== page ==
Secondhand smoke from waterpipes also carries health risks. Waterpipes are devices that use coal or other carbon material to heat tobacco. The smoke from the tobacco travels through water and a hose to the user. Bystanders can be exposed to the smoke that is exhaled by the user as well as to smoke emitted by the burning coal or other material used to heat the tobacco. According to the Surgeon General, waterpipes 'produce high levels of user and environmental carbon monoxide and other toxic substances.'7 A study of hookah lounges in Oregon found that air quality measurements ranged from 'unhealthy' to 'hazardous' according to U.S. Environmental Protection Agency standards.48 Additionally, a study in Virginia found that peak particulate matter concentration was higher in establishments where waterpipes were smoked than in establishments where cigarettes were smoked.49 Given the lack of regulation of ENDS and waterpipes as well as the evidence of harms from passive exposure to waterpipe smoke and ENDS aerosol, HUD should extend its rule to prohibit use of these devices in areas where smoking is banned.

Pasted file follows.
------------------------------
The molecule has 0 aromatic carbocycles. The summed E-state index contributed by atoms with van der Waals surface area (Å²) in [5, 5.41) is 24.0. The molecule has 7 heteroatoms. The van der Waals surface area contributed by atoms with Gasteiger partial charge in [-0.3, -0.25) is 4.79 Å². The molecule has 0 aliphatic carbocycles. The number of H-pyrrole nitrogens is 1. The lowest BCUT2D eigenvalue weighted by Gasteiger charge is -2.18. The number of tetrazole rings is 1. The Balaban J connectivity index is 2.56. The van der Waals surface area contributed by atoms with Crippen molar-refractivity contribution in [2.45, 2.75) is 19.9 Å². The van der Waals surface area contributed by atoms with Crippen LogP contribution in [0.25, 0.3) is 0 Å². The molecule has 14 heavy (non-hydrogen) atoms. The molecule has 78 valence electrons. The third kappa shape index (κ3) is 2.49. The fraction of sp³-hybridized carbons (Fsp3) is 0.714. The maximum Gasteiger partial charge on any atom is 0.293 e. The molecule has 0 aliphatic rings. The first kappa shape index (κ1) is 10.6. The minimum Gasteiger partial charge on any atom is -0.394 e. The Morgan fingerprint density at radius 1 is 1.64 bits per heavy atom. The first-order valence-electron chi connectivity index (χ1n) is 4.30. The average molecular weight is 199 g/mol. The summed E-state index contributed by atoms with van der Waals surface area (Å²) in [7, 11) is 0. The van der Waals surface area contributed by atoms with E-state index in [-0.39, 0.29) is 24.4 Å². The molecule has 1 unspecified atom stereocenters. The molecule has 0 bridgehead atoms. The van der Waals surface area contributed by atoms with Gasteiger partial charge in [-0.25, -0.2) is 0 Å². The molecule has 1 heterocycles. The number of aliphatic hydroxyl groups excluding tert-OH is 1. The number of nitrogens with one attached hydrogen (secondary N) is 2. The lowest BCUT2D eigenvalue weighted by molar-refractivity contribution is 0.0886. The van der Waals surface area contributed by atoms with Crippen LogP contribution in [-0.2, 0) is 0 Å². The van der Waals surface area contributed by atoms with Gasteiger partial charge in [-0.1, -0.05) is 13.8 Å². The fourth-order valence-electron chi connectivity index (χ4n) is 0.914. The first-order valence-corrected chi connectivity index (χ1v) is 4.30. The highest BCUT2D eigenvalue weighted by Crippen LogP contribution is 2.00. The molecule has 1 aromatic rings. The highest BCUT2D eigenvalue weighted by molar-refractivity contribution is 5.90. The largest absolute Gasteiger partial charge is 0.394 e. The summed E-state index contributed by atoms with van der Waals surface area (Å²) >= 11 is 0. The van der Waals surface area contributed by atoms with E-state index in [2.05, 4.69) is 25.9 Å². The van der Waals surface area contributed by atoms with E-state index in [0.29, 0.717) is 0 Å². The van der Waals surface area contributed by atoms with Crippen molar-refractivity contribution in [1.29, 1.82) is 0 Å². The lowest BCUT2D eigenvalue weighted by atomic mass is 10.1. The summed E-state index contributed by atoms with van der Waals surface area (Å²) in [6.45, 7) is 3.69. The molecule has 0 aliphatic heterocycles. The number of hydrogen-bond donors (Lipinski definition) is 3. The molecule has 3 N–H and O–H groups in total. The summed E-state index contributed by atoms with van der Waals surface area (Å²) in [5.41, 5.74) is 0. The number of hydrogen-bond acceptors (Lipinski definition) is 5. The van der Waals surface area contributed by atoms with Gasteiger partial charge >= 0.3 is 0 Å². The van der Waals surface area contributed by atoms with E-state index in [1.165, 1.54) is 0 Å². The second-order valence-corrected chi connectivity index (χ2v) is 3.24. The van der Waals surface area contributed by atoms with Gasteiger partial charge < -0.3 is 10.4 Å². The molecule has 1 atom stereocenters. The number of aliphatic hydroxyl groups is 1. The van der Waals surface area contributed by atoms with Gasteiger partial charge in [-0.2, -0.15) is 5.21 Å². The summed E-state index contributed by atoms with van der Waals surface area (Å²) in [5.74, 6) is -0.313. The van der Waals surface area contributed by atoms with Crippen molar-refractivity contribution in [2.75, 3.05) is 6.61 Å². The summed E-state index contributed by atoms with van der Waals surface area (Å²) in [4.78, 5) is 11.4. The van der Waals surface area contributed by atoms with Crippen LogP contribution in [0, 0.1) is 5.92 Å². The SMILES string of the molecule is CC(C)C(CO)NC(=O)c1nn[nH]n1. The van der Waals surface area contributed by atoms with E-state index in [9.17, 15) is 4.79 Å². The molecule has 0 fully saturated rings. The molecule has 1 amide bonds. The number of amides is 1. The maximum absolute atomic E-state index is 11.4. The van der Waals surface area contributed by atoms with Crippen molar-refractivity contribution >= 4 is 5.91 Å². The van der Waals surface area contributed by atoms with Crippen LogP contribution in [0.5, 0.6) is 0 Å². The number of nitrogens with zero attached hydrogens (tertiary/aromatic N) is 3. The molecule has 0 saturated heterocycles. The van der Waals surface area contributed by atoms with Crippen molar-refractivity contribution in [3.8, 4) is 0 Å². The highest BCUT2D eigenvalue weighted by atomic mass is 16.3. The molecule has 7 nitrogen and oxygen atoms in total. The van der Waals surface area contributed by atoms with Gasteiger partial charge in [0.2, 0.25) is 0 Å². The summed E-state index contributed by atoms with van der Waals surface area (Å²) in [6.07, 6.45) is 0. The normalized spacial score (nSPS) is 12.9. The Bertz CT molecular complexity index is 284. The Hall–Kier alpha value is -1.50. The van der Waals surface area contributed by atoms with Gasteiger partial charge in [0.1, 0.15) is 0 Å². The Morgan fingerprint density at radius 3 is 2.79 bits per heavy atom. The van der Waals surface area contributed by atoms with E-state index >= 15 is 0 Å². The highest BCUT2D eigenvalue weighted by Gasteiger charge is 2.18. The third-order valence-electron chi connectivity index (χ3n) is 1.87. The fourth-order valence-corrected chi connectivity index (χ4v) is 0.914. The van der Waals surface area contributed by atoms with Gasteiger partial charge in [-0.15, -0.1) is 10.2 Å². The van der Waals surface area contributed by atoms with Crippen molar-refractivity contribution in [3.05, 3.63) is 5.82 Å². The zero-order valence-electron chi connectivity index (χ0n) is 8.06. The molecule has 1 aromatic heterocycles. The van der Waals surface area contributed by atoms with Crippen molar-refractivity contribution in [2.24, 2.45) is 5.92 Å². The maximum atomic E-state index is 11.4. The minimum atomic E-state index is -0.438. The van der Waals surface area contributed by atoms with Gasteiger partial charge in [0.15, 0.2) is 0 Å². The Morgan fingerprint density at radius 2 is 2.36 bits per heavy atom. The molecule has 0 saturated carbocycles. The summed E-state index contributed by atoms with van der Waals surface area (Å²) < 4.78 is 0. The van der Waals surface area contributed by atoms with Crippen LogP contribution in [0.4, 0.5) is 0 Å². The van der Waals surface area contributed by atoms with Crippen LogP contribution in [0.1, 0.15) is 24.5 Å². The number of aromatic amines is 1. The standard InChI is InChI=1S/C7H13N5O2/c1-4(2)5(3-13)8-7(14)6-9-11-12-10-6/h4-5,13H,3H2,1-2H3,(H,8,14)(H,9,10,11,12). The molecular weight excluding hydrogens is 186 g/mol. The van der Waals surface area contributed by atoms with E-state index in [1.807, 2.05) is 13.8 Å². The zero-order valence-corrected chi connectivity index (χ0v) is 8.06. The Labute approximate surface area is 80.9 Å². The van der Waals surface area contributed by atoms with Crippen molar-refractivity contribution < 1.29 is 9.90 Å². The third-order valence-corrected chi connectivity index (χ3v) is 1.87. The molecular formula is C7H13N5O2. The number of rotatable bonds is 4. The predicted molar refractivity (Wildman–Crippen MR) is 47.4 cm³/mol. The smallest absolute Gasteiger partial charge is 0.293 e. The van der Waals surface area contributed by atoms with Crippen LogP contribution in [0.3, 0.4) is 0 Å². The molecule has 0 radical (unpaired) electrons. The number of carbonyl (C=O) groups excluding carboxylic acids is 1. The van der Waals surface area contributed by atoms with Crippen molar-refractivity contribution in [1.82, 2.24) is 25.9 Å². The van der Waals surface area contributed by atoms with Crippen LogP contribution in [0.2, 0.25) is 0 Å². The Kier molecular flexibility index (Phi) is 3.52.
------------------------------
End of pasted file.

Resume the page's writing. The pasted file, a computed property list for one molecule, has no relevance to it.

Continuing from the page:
Extending the Restrictions to Section 8 and Mixed-Finance Public Housing

We encourage HUD to extend restrictions on smoking and ENDS use to Section 8 and mixed-finance public housing. This could be done in the final rule, with additional time for implementation if necessary, or through subsequent rulemaking. From a Culture of Health perspective, individuals and families living in Section 8 or mixed-finance public housing should have the same opportunity to breathe clean home air as all other public housing residents.

Identifying and Supporting Best Practices to Minimize the Burdens on Smokers

RWJF’s strong support of smoke-free public housing comes with the understanding that the rule will burden individuals who continue to smoke after implementation. We encourage HUD to work with its national, state, and local partners to identify and support best practices for minimizing that burden. These practices include: 1) making effective cessation services available to all public housing residents, 2) minimizing the number of residents who are evicted for smoking, and 3) accommodating residents with disabilities.